Hi, we have just decided to install some insulation board and push it up
between the roof joists. It's a 1936 built house in north London u.k. [with
thanks to those who advised on this in a previous post] . The 'management'
in our family now have put in a request for it to be it to be 'smartened up'
What I am now looking for is some thin type material that is easily cut so
that we can staple it to the roof joists to form in effect; what is a 'white
ceiling' for the loft (to cover up the joists and the insulation board
installed between them). It doesn't need to have any insulation properties.
It is just to 'smarten-up' the place a bit. We dont want to use plaster
board since it would be too much work to cut up, and the relatively small
use of the loft does'nt warrant it.
We are thinking of something like a very thin white plastic sheet (obviously
polystrene would be a bit too fragile). Hopefull it will be very thin so
that we that we could cut it up with scissors or a knife. Can anyone advise
us on some material suitable, please. Many thanks.
Have you already stuffed the joist-bays with insulation? If not,
You should investigate Homasote and similar compound building
panels that combine insulation and fire-resistant surfaces in
one panel. (Which would go across the joists, instead of between
If you *HAVE* put the insulation in already, then
sheetrock/plaster board really is your best bet. It's
not as hard to work with as you apparently think it is, especially
if you cut it into manageable sizes before moving it.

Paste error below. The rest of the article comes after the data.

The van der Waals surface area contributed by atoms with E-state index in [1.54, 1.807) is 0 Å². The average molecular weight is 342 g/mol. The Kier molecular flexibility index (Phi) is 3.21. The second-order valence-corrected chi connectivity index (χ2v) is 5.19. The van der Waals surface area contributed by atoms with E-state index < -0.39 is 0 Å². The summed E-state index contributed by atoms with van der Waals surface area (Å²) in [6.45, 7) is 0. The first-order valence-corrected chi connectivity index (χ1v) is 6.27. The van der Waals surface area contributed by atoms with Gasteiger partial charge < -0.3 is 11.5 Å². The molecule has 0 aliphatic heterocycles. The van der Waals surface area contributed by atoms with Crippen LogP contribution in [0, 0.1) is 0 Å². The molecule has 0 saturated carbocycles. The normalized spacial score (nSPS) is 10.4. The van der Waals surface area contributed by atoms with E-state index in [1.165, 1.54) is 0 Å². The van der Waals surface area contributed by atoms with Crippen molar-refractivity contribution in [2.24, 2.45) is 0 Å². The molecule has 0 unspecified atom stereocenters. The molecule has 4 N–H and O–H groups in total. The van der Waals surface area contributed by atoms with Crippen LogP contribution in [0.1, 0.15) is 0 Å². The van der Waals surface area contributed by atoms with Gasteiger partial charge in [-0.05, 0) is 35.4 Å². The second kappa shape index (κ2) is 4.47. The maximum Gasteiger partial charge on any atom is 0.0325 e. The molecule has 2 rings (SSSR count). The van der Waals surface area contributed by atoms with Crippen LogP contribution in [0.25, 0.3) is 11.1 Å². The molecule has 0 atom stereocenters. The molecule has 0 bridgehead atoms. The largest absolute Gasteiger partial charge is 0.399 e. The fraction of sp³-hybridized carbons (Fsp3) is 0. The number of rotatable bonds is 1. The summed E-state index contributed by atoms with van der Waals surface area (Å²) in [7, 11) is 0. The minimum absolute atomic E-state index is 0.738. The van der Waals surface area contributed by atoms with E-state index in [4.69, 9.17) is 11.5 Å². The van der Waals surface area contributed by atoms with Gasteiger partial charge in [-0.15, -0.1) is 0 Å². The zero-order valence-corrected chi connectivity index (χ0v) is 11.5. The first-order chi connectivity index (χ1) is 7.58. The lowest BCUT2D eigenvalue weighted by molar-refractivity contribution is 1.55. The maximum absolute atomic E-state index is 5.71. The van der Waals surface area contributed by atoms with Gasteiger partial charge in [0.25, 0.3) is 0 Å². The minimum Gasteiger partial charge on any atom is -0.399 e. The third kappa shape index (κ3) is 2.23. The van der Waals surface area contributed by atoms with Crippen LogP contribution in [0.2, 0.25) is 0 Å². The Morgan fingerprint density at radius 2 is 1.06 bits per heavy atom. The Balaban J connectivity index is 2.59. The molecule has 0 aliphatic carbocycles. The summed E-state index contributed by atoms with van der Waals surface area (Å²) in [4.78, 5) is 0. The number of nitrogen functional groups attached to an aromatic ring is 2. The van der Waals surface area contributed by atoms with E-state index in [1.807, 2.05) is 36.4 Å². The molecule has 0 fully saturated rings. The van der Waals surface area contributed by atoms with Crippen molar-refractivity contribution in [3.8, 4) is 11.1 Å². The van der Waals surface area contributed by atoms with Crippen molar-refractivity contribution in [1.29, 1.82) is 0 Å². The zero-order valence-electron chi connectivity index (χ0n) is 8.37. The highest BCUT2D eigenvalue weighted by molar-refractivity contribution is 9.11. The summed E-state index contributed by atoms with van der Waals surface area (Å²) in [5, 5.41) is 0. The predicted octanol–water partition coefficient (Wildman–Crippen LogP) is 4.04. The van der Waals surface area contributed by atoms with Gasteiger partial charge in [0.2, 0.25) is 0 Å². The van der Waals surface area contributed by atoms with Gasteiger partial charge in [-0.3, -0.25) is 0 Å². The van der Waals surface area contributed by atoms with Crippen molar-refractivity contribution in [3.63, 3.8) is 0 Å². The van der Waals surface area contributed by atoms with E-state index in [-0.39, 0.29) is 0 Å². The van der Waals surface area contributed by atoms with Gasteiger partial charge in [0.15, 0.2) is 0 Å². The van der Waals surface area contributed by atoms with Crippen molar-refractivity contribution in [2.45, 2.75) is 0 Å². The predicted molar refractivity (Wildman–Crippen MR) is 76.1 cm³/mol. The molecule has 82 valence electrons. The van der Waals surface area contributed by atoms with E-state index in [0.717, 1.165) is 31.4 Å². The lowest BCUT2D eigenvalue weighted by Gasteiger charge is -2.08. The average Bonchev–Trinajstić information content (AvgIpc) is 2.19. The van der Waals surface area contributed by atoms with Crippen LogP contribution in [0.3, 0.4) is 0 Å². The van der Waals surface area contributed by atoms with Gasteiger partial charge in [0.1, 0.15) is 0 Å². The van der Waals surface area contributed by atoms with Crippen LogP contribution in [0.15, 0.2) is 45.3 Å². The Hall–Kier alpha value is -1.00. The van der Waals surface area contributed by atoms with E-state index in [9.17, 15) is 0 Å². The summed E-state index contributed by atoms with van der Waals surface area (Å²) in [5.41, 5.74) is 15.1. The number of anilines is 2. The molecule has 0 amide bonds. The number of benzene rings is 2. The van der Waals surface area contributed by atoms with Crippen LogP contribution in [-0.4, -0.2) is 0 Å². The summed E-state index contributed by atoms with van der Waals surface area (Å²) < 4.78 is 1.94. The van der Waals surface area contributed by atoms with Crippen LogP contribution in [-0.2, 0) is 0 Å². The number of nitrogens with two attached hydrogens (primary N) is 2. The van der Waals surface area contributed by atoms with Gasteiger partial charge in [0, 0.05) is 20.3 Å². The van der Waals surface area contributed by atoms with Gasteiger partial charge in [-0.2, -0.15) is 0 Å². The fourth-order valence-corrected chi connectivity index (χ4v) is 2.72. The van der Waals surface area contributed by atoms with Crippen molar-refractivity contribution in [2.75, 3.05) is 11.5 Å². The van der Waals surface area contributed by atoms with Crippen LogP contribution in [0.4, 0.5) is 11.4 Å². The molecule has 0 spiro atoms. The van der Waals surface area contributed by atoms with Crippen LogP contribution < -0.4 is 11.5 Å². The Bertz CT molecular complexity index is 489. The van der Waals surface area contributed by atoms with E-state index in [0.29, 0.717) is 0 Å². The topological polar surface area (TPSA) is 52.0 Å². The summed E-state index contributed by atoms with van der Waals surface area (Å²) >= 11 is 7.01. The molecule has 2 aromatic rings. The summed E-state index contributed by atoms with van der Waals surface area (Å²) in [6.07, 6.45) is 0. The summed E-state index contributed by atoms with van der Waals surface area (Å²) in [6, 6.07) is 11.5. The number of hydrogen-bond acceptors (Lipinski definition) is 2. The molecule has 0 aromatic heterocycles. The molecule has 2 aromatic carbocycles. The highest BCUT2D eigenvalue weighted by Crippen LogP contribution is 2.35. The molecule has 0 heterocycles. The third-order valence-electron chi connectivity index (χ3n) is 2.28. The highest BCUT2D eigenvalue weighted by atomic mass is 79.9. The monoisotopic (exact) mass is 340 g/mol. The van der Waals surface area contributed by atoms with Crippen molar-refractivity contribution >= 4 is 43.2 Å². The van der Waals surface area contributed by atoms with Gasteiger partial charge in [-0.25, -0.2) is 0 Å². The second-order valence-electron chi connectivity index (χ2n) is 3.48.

If you have a neurosis about the rock panels, then you could
use something like Sunforger Marine Canvas (Which is
available in the US in 100-yard rolls from ITEX/BANWEAR)
It's fire and mildew-resistant, which doesn't mean it
won't mold and burn, just that it's not quite as eager to
do so as regular canvas. I suspect it's some sort of
boric acid treatment. The canvas won't meet code,
but it's better than either exposed insulation or
stapling up old refridgerator boxes.
If you're cheap, and don't care about either meeting
code or burning yourself to death, use white muslin,
after giving it your own boric-acid/borac bath in your
tub. or using a commercial fire-retardant on it.
Found quite a few references in a google search of Homasote in model railway
enthusiasists newsgroups who use it as a 'base' board for train tracks in
outside garden sheds. There is a lot of talk about it being prone to
movement in changing humidity and also it can sag if joists are more than 16
inches apart. Guess this might mean I have to keep looking. Or any further
Homasote is a company that makes a number of products, mostly out
of recycled cellulose. What you're probably reading about is
their grey fiberboard, which is used under floors and behind sheetrock
for insulation and sound-control. They've got a whole catalog's
worth of stuff at
SOMETHING in there ought to work.
Failing that, you might look at structural insulated panels
(SIP) which are a sandwich of fiber-board and foam
insulation. As much of a pain to work with as sheetrock,
but again, insulating and surface at the same time.
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